Nourishing the Unconscious
The search for stimuli throughout the creative process
The first good idea I had the early phase of my career— the first idea I got really excited about—was for a large packaging project. I’d had solid ideas here & there prior, but this was the first time I got gut-level thrilled about a concept while first sketching it out: I was at home, long after work, doing other things, and when the notion occurred to me, it made me reach for my sketchbook in a mad rush, drawing the thought quickly so as not to lose it, shedding graphite and cliché dust all over my desk.
I was ecstatic, eager to share it with my team, confident it was going to work. I remember having trouble sleeping that night, excited to get to the office early and put a comp together. Of course, I also felt slightly fraudulent, like I hadn’t actually earned the idea, its sudden appearance seemingly needing no effort from me at the time of its arrival. Yes, our team had been on the project for a few weeks, but that day I wasn’t working on it at all, and I was certainly not thinking about it at home, either. It felt like I’d gotten away with something, like finding a $20 bill in a jacket you haven’t worn in a while. It feels yours when you find it, but is it? Did you put it there? How can you be sure?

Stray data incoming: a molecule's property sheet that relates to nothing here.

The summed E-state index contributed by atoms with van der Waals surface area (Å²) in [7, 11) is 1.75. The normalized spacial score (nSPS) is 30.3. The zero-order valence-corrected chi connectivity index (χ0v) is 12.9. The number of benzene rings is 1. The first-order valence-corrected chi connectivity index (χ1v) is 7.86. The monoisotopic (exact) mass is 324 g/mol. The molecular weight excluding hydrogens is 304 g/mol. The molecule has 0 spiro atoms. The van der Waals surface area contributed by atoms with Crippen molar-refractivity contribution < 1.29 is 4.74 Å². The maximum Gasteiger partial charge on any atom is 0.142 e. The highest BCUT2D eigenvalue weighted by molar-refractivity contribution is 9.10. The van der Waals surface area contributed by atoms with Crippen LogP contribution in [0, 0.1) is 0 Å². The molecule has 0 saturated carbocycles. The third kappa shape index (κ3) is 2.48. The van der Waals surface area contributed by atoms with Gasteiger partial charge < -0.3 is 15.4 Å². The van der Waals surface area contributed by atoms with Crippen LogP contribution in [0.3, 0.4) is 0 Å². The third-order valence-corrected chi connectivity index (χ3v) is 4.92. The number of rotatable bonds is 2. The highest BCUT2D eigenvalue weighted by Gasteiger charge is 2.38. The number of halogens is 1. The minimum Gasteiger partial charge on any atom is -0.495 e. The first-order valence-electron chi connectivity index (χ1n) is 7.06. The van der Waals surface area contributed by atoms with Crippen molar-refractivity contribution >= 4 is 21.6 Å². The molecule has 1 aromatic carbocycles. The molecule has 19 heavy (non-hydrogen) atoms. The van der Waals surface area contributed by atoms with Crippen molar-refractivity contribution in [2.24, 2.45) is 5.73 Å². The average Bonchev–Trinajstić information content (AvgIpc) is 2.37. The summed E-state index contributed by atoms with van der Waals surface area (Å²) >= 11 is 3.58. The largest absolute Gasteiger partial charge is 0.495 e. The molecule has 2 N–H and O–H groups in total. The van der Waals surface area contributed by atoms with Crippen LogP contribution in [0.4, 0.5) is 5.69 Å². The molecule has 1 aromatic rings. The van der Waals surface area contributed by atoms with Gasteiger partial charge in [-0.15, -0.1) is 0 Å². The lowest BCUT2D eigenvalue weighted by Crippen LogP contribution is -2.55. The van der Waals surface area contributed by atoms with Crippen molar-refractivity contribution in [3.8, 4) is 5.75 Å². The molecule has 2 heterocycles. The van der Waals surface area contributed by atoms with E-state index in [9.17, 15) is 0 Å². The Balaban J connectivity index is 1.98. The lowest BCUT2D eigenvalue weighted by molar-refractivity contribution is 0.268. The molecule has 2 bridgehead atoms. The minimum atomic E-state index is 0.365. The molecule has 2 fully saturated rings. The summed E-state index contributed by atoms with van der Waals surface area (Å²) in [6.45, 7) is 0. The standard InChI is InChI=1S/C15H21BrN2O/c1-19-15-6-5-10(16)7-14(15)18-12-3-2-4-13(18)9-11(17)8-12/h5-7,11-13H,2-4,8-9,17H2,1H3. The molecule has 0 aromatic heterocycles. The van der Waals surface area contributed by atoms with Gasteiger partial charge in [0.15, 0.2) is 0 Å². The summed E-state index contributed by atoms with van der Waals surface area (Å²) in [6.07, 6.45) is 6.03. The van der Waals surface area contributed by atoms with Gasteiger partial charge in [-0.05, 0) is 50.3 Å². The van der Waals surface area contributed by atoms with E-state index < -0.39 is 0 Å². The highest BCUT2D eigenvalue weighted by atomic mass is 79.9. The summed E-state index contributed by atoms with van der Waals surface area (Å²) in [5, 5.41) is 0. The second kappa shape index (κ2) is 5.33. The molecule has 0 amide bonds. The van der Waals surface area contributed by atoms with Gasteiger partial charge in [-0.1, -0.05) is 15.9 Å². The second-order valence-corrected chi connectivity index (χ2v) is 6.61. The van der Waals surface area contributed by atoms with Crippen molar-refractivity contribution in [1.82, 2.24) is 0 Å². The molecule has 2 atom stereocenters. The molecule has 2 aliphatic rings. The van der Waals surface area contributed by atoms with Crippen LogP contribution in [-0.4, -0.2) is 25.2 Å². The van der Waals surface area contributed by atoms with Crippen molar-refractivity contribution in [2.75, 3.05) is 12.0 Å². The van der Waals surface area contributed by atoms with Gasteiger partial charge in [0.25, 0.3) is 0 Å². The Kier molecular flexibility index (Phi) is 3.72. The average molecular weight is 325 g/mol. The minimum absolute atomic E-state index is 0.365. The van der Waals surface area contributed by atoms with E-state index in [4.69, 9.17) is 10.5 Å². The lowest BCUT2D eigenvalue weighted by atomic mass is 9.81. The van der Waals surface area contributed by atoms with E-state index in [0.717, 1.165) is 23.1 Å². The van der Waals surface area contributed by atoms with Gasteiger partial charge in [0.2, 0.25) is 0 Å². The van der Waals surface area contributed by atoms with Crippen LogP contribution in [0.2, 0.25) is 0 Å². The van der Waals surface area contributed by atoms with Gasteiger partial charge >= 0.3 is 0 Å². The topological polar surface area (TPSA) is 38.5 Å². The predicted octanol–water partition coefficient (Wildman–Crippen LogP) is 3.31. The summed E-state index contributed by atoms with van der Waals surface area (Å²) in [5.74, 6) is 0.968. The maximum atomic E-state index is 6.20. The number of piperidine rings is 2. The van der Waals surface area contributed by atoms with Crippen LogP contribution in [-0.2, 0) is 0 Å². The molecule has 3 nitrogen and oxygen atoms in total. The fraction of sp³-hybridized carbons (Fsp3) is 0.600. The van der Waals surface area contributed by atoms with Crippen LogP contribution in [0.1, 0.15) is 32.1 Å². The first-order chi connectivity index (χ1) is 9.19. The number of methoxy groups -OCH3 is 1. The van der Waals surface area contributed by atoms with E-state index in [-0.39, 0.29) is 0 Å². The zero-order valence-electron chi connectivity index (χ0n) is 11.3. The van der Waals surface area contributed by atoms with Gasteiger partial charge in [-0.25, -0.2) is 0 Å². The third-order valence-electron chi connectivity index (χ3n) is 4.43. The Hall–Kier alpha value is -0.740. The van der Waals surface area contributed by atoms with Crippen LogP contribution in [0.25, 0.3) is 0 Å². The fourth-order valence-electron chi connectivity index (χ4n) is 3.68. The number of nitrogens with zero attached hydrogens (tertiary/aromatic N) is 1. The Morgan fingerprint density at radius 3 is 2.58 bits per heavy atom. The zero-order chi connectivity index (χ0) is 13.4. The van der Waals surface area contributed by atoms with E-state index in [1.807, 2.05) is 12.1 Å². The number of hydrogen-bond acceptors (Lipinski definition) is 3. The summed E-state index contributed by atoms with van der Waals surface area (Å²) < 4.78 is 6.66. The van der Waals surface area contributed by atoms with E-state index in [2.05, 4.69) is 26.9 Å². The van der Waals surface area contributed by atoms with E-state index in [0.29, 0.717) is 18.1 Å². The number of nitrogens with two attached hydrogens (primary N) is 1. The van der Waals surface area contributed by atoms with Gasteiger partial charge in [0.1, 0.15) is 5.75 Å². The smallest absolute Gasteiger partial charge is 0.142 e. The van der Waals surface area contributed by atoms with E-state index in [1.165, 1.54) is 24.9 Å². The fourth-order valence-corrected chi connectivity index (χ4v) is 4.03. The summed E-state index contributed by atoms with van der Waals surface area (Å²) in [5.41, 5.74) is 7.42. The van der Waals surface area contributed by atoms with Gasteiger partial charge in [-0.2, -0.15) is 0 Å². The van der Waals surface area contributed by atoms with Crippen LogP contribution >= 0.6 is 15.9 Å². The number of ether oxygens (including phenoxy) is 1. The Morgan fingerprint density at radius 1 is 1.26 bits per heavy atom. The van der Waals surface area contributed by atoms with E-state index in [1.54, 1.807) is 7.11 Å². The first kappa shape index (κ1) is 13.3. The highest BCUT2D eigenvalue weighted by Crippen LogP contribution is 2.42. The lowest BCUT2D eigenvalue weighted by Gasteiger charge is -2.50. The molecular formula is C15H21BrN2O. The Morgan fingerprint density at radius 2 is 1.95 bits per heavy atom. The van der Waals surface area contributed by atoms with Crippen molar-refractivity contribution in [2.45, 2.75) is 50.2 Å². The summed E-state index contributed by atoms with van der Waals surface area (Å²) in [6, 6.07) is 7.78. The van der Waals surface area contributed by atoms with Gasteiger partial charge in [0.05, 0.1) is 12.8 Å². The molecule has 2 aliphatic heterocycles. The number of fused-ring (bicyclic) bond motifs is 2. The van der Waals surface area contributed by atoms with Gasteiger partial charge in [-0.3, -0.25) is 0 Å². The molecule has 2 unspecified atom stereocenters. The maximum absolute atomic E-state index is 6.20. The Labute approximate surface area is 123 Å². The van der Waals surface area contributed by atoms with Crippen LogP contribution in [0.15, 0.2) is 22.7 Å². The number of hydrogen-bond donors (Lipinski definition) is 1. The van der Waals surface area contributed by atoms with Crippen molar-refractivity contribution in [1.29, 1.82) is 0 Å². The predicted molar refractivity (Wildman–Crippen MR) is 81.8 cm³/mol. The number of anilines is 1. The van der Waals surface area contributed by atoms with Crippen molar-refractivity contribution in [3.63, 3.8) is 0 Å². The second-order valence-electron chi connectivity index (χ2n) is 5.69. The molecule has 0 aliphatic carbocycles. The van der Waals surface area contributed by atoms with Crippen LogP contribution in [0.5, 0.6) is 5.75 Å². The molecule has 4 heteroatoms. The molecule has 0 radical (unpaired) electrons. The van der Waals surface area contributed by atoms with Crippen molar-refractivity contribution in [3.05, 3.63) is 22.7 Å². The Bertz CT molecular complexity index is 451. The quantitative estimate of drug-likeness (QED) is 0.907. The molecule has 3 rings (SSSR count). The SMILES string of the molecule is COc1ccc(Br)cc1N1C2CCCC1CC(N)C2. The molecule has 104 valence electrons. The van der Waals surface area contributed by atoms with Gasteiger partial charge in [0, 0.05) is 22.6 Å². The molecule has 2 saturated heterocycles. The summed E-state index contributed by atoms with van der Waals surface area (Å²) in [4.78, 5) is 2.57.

After months of approvals and revisions and further tribulations, the sketch did end up evolving into a system approved by the client. And though I haven’t shown this work to anyone in years—the finished product eventually joining the deep roster of Retired Portfolio Pieces—I often think back at that rough sketch. I remember that spacey evening, that sense of staring out at who-knows-what, tempting sleep, and then the pure joy of being struck by a little mote of an idea, a speck of something I thought was pretty cool, and not knowing how it got there.
It’s a feeling that most of us in design relish and seek and wonder about and — when we are lucky — experience firsthand a few times throughout our careers. Yet, as much as we try to synthesize this alchemy or parse out its steps or try to replicate that feeling, the more our careers travel along, the more we realize that most of these inner workings are beyond our grasp. Ideas do not come from “nowhere,” exactly, but they do come from a place we can’t navigate or control as much as we’d want to. And so, if we can’t directly control the process of getting ideas, what can we do to make sure we can keep finding them? What can we do to chart the path for them to find us again, even if it’s after work hours, on some random, lazy evening?